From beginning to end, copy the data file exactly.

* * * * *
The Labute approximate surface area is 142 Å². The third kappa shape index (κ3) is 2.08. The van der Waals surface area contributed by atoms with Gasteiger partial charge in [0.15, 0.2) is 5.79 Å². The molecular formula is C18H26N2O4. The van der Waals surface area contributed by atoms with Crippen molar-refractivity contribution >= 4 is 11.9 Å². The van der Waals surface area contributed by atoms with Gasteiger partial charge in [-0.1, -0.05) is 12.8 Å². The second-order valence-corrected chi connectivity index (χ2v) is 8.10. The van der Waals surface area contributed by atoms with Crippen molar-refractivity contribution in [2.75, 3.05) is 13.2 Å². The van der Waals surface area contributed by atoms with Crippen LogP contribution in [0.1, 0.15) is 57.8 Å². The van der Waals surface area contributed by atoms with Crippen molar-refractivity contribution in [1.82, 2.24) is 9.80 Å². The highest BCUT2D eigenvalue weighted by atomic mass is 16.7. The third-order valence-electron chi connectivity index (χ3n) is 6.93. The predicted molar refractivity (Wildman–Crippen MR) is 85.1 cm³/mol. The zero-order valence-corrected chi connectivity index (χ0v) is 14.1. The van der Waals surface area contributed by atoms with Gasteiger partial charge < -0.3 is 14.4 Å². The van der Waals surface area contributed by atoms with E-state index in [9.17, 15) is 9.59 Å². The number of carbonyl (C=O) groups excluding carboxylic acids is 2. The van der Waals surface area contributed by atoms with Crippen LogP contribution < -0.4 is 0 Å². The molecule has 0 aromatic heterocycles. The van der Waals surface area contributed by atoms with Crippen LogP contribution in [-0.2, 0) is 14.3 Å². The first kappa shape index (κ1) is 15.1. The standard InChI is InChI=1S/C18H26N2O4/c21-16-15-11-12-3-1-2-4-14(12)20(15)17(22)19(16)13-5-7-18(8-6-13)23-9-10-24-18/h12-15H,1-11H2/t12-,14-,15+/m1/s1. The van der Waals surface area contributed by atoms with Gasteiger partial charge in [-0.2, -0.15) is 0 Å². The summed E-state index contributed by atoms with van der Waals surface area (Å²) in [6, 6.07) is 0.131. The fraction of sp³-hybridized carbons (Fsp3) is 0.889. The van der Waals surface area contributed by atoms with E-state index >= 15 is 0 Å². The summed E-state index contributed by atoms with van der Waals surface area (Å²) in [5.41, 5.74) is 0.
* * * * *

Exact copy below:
The Labute approximate surface area is 142 Å². The third kappa shape index (κ3) is 2.08. The van der Waals surface area contributed by atoms with Gasteiger partial charge in [0.15, 0.2) is 5.79 Å². The molecular formula is C18H26N2O4. The van der Waals surface area contributed by atoms with Crippen molar-refractivity contribution >= 4 is 11.9 Å². The van der Waals surface area contributed by atoms with Gasteiger partial charge in [-0.1, -0.05) is 12.8 Å². The second-order valence-corrected chi connectivity index (χ2v) is 8.10. The van der Waals surface area contributed by atoms with Crippen molar-refractivity contribution in [2.75, 3.05) is 13.2 Å². The van der Waals surface area contributed by atoms with Crippen LogP contribution in [0.1, 0.15) is 57.8 Å². The van der Waals surface area contributed by atoms with Crippen molar-refractivity contribution in [1.82, 2.24) is 9.80 Å². The highest BCUT2D eigenvalue weighted by atomic mass is 16.7. The third-order valence-electron chi connectivity index (χ3n) is 6.93. The predicted molar refractivity (Wildman–Crippen MR) is 85.1 cm³/mol. The zero-order valence-corrected chi connectivity index (χ0v) is 14.1. The van der Waals surface area contributed by atoms with Gasteiger partial charge < -0.3 is 14.4 Å². The van der Waals surface area contributed by atoms with E-state index in [9.17, 15) is 9.59 Å². The number of carbonyl (C=O) groups excluding carboxylic acids is 2. The van der Waals surface area contributed by atoms with Crippen LogP contribution < -0.4 is 0 Å². The molecule has 0 aromatic heterocycles. The van der Waals surface area contributed by atoms with Crippen LogP contribution in [-0.2, 0) is 14.3 Å². The first kappa shape index (κ1) is 15.1. The standard InChI is InChI=1S/C18H26N2O4/c21-16-15-11-12-3-1-2-4-14(12)20(15)17(22)19(16)13-5-7-18(8-6-13)23-9-10-24-18/h12-15H,1-11H2/t12-,14-,15+/m1/s1. The van der Waals surface area contributed by atoms with Gasteiger partial charge in [-0.2, -0.15) is 0 Å². The summed E-state index contributed by atoms with van der Waals surface area (Å²) in [6, 6.07) is 0.131. The fraction of sp³-hybridized carbons (Fsp3) is 0.889. The van der Waals surface area contributed by atoms with E-state index >= 15 is 0 Å². The summed E-state index contributed by atoms with van der Waals surface area (Å²) in [5.41, 5.74) is 0.